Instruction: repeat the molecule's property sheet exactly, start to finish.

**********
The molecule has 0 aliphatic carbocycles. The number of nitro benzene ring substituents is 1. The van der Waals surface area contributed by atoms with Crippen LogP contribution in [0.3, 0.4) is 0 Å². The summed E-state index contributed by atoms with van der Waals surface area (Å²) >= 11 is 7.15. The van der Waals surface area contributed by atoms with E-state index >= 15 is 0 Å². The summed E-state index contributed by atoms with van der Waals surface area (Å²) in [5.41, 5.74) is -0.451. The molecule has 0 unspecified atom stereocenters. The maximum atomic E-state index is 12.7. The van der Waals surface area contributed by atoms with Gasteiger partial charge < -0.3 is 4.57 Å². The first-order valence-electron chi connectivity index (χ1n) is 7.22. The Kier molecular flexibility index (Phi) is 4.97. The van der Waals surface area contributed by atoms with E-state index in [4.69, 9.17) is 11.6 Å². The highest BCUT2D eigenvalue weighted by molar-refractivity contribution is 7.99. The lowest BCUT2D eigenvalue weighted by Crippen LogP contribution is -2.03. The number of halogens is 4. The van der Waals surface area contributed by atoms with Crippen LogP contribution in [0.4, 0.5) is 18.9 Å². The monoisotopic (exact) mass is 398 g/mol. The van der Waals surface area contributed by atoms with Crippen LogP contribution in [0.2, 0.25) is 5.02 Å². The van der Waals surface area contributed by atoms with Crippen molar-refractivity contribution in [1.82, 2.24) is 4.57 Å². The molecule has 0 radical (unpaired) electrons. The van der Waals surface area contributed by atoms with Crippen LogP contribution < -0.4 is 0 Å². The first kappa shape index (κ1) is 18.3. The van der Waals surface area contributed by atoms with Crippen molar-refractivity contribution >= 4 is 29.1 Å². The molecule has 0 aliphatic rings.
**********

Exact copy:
The molecule has 0 aliphatic carbocycles. The number of nitro benzene ring substituents is 1. The van der Waals surface area contributed by atoms with Crippen LogP contribution in [0.3, 0.4) is 0 Å². The summed E-state index contributed by atoms with van der Waals surface area (Å²) >= 11 is 7.15. The van der Waals surface area contributed by atoms with E-state index >= 15 is 0 Å². The summed E-state index contributed by atoms with van der Waals surface area (Å²) in [5.41, 5.74) is -0.451. The molecule has 0 unspecified atom stereocenters. The maximum atomic E-state index is 12.7. The van der Waals surface area contributed by atoms with Gasteiger partial charge < -0.3 is 4.57 Å². The first-order valence-electron chi connectivity index (χ1n) is 7.22. The Kier molecular flexibility index (Phi) is 4.97. The van der Waals surface area contributed by atoms with E-state index in [4.69, 9.17) is 11.6 Å². The highest BCUT2D eigenvalue weighted by molar-refractivity contribution is 7.99. The lowest BCUT2D eigenvalue weighted by Crippen LogP contribution is -2.03. The number of halogens is 4. The van der Waals surface area contributed by atoms with Crippen LogP contribution in [0.4, 0.5) is 18.9 Å². The monoisotopic (exact) mass is 398 g/mol. The van der Waals surface area contributed by atoms with Crippen LogP contribution in [0.2, 0.25) is 5.02 Å². The van der Waals surface area contributed by atoms with Crippen molar-refractivity contribution in [1.82, 2.24) is 4.57 Å². The molecule has 0 radical (unpaired) electrons. The van der Waals surface area contributed by atoms with Crippen LogP contribution < -0.4 is 0 Å². The first kappa shape index (κ1) is 18.3. The van der Waals surface area contributed by atoms with Crippen molar-refractivity contribution >= 4 is 29.1 Å². The molecule has 0 aliphatic rings.